In vintage Heuer, as Wilsdorf and a few others, there is no shortage of inter-reference nuance. The Autavia is undoubtedly one of the most revered vintage chronographs all time. And yet, very few collectors are inflating slight discrepancies to massive proportions for profit; there is far less of the ‘meters-first’ type markups in Heuer. That’s a good thing. Nonetheless, I find slightly different pusher stems and dial variants just interesting; I am actually that sad. Just such a slightly different iteration piqued my interest recently, as I’d only read about these previous. And it happens to be in an all-time great reference: the 2446 Jochen Rindt, here with a rarer rounded numeral dial.
I once described the Jochen Rindt as to vintage chronographs what Nirvana is to classic rock: a bit alternative or niche in its time, but generally accepted as stratospheric genius today. That genius and history is only becoming more recognized in time. Perhaps first to notice its classic and practical charm, however, was Jochen Rindt—a German-Austrian F1 driver of the golden era (and only driver to ever win the championship posthumously). This exact style of 2446 was seen on his wrist frequently around the paddock until his tragic accident in 1970. His story, particularly his rise to driving, is inspirational to say the least. His choice of watch, unsurprisingly, was fit to character. To me, the 2446 appeals in unpretentious, charming, thoroughly considered, and well-executed design.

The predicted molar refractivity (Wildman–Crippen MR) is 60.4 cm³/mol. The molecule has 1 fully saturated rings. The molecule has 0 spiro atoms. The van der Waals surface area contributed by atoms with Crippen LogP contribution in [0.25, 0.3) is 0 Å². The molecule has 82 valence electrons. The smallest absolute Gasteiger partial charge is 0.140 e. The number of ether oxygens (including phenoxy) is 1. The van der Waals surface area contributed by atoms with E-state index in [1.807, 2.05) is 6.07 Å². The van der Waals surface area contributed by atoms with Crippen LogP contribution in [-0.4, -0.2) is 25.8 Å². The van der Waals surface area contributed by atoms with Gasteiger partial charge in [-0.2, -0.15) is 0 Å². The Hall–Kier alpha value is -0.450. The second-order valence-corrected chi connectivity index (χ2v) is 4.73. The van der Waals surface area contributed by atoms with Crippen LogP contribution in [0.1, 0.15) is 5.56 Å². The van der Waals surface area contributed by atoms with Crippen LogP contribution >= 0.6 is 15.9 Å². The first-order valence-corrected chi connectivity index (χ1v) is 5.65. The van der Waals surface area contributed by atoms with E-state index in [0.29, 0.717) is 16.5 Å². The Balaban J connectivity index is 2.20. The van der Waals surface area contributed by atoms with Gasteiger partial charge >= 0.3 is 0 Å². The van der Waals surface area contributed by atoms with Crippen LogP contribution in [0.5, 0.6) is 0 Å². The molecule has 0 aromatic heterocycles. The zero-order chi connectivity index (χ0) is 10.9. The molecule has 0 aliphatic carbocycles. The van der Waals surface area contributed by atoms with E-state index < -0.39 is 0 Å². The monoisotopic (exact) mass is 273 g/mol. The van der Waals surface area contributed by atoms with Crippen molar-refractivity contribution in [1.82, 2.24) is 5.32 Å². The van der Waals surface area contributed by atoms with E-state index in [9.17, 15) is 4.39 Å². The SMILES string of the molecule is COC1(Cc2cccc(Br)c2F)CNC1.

This precise 2446 races one lap further however, as its dial is one for what the Englanders would call an anorak. Within the second execution 2446 case (still screw-back, but beveled lugs), a single batch of dials was made with far more rounded register font. No one knows exactly why. The rounded dial appeared in early advertising artwork, which has led some to suggest it might be an early or transitional variant. The answer remains unknown still. For further reading, grovel with me at the feet of Jeff Stein on Chronocentric and OTD. What remains certain is that this is a chronograph of historic proportions and a beautifully nuanced example at that. And yet, it is totally unassuming, unpretentious in the extreme. My, did Rindt ever have style.
To further my desire, the case is seemingly unpolished. From what I can glean in these photos, the lugs are full and unmolested. Its dial is not only that rare batch, but well preserved. The registers are clear of corrosion as so often we see in the 2446. The tritium applications in handset and markers are cream, even. The bezel has hard wear but is correct and no less lovely for it. The watch comes from a small, well-regarded Italian-Swiss retailer.
Find this 2446 Autavia available here from @avocadovintagewatches on Instagram by DM for 14500 EUR.